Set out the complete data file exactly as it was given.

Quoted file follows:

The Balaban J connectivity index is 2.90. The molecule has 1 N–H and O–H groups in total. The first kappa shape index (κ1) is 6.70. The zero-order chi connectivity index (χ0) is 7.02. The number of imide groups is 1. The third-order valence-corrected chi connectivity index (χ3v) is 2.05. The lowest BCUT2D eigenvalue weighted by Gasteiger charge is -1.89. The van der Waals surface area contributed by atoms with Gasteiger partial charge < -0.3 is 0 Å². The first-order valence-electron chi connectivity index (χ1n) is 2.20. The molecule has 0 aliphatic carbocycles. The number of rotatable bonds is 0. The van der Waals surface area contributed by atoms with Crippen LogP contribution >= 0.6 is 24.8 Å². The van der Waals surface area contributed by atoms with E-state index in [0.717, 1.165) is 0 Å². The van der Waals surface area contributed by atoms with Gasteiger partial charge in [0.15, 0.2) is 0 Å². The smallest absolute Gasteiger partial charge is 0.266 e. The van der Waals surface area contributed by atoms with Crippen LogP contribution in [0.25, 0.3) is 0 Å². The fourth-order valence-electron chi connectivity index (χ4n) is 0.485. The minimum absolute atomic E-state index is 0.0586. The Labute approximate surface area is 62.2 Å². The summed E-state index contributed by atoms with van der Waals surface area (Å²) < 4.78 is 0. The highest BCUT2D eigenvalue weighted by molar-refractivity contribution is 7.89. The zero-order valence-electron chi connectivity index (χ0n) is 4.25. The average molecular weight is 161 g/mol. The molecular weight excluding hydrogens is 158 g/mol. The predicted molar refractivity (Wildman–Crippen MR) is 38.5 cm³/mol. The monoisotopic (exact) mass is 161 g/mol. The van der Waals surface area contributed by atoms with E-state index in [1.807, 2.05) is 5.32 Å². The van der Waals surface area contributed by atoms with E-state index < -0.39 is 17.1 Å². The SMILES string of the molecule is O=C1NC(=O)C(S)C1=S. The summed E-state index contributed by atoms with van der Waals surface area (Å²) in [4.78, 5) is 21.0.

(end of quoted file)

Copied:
The Balaban J connectivity index is 2.90. The molecule has 1 N–H and O–H groups in total. The first kappa shape index (κ1) is 6.70. The zero-order chi connectivity index (χ0) is 7.02. The number of imide groups is 1. The third-order valence-corrected chi connectivity index (χ3v) is 2.05. The lowest BCUT2D eigenvalue weighted by Gasteiger charge is -1.89. The van der Waals surface area contributed by atoms with Gasteiger partial charge < -0.3 is 0 Å². The first-order valence-electron chi connectivity index (χ1n) is 2.20. The molecule has 0 aliphatic carbocycles. The number of rotatable bonds is 0. The van der Waals surface area contributed by atoms with Crippen LogP contribution >= 0.6 is 24.8 Å². The van der Waals surface area contributed by atoms with E-state index in [0.717, 1.165) is 0 Å². The van der Waals surface area contributed by atoms with Gasteiger partial charge in [0.15, 0.2) is 0 Å². The smallest absolute Gasteiger partial charge is 0.266 e. The van der Waals surface area contributed by atoms with Crippen LogP contribution in [0.25, 0.3) is 0 Å². The fourth-order valence-electron chi connectivity index (χ4n) is 0.485. The minimum absolute atomic E-state index is 0.0586. The Labute approximate surface area is 62.2 Å². The summed E-state index contributed by atoms with van der Waals surface area (Å²) < 4.78 is 0. The highest BCUT2D eigenvalue weighted by molar-refractivity contribution is 7.89. The zero-order valence-electron chi connectivity index (χ0n) is 4.25. The average molecular weight is 161 g/mol. The molecular weight excluding hydrogens is 158 g/mol. The predicted molar refractivity (Wildman–Crippen MR) is 38.5 cm³/mol. The monoisotopic (exact) mass is 161 g/mol. The van der Waals surface area contributed by atoms with E-state index in [1.807, 2.05) is 5.32 Å². The van der Waals surface area contributed by atoms with E-state index < -0.39 is 17.1 Å². The SMILES string of the molecule is O=C1NC(=O)C(S)C1=S. The summed E-state index contributed by atoms with van der Waals surface area (Å²) in [4.78, 5) is 21.0.